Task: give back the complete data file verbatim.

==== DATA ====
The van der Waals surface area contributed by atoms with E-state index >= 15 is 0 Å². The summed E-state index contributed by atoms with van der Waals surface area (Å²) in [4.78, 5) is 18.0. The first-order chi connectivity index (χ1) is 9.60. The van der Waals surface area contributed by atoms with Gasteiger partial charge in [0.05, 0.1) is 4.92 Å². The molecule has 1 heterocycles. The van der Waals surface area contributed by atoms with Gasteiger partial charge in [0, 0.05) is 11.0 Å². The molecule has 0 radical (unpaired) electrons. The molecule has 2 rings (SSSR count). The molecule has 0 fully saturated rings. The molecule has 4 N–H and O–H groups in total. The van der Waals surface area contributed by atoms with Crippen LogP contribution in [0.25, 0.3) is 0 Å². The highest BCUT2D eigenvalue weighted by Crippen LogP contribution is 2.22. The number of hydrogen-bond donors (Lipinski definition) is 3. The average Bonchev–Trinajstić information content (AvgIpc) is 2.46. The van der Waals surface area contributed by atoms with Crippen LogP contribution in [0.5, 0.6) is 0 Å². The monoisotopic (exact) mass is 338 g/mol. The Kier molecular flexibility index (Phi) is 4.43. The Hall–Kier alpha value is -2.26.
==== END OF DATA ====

The van der Waals surface area contributed by atoms with E-state index >= 15 is 0 Å². The summed E-state index contributed by atoms with van der Waals surface area (Å²) in [4.78, 5) is 18.0. The first-order chi connectivity index (χ1) is 9.60. The van der Waals surface area contributed by atoms with Gasteiger partial charge in [0.05, 0.1) is 4.92 Å². The molecule has 1 heterocycles. The van der Waals surface area contributed by atoms with Gasteiger partial charge in [0, 0.05) is 11.0 Å². The molecule has 0 radical (unpaired) electrons. The molecule has 2 rings (SSSR count). The molecule has 0 fully saturated rings. The molecule has 4 N–H and O–H groups in total. The van der Waals surface area contributed by atoms with Crippen LogP contribution in [0.25, 0.3) is 0 Å². The highest BCUT2D eigenvalue weighted by Crippen LogP contribution is 2.22. The number of hydrogen-bond donors (Lipinski definition) is 3. The average Bonchev–Trinajstić information content (AvgIpc) is 2.46. The van der Waals surface area contributed by atoms with Crippen LogP contribution in [0.5, 0.6) is 0 Å². The monoisotopic (exact) mass is 338 g/mol. The Kier molecular flexibility index (Phi) is 4.43. The Hall–Kier alpha value is -2.26.